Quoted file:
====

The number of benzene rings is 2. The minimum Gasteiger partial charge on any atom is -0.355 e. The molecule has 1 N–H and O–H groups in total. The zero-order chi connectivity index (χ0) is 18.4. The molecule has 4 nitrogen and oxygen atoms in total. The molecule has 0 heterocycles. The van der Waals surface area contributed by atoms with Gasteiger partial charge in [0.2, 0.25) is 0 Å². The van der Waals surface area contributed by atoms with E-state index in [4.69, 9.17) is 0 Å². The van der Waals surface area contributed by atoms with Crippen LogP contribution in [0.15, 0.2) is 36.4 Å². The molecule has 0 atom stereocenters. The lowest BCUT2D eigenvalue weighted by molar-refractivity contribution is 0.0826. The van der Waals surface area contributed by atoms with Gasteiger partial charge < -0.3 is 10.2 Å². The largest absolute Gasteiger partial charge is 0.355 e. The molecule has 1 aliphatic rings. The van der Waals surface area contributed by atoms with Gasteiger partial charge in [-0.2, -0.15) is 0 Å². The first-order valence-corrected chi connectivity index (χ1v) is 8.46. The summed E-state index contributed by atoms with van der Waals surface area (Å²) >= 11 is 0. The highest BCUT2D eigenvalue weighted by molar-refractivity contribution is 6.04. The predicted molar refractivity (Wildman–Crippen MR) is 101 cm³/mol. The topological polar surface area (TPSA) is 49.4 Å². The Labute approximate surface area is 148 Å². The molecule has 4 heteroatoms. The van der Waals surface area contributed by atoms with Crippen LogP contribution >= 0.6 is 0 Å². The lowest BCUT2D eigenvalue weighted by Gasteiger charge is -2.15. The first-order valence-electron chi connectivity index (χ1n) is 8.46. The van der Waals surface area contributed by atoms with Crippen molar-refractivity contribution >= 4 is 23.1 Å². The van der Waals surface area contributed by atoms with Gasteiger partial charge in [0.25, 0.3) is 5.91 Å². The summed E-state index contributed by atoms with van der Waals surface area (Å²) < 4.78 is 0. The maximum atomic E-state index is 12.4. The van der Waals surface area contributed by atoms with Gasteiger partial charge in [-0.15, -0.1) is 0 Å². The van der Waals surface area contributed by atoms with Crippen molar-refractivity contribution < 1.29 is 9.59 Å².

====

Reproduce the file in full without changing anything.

The number of benzene rings is 2. The minimum Gasteiger partial charge on any atom is -0.355 e. The molecule has 1 N–H and O–H groups in total. The zero-order chi connectivity index (χ0) is 18.4. The molecule has 4 nitrogen and oxygen atoms in total. The molecule has 0 heterocycles. The van der Waals surface area contributed by atoms with Gasteiger partial charge in [0.2, 0.25) is 0 Å². The van der Waals surface area contributed by atoms with E-state index in [4.69, 9.17) is 0 Å². The van der Waals surface area contributed by atoms with Crippen LogP contribution in [0.15, 0.2) is 36.4 Å². The molecule has 0 atom stereocenters. The lowest BCUT2D eigenvalue weighted by molar-refractivity contribution is 0.0826. The van der Waals surface area contributed by atoms with Gasteiger partial charge < -0.3 is 10.2 Å². The largest absolute Gasteiger partial charge is 0.355 e. The molecule has 1 aliphatic rings. The van der Waals surface area contributed by atoms with Gasteiger partial charge in [-0.2, -0.15) is 0 Å². The first-order valence-corrected chi connectivity index (χ1v) is 8.46. The summed E-state index contributed by atoms with van der Waals surface area (Å²) >= 11 is 0. The highest BCUT2D eigenvalue weighted by molar-refractivity contribution is 6.04. The predicted molar refractivity (Wildman–Crippen MR) is 101 cm³/mol. The topological polar surface area (TPSA) is 49.4 Å². The Labute approximate surface area is 148 Å². The molecule has 4 heteroatoms. The van der Waals surface area contributed by atoms with Crippen LogP contribution >= 0.6 is 0 Å². The lowest BCUT2D eigenvalue weighted by Gasteiger charge is -2.15. The first-order valence-electron chi connectivity index (χ1n) is 8.46. The van der Waals surface area contributed by atoms with Crippen molar-refractivity contribution >= 4 is 23.1 Å². The van der Waals surface area contributed by atoms with Gasteiger partial charge in [0.25, 0.3) is 5.91 Å². The summed E-state index contributed by atoms with van der Waals surface area (Å²) < 4.78 is 0. The maximum atomic E-state index is 12.4. The van der Waals surface area contributed by atoms with Gasteiger partial charge in [-0.15, -0.1) is 0 Å². The van der Waals surface area contributed by atoms with Crippen molar-refractivity contribution < 1.29 is 9.59 Å².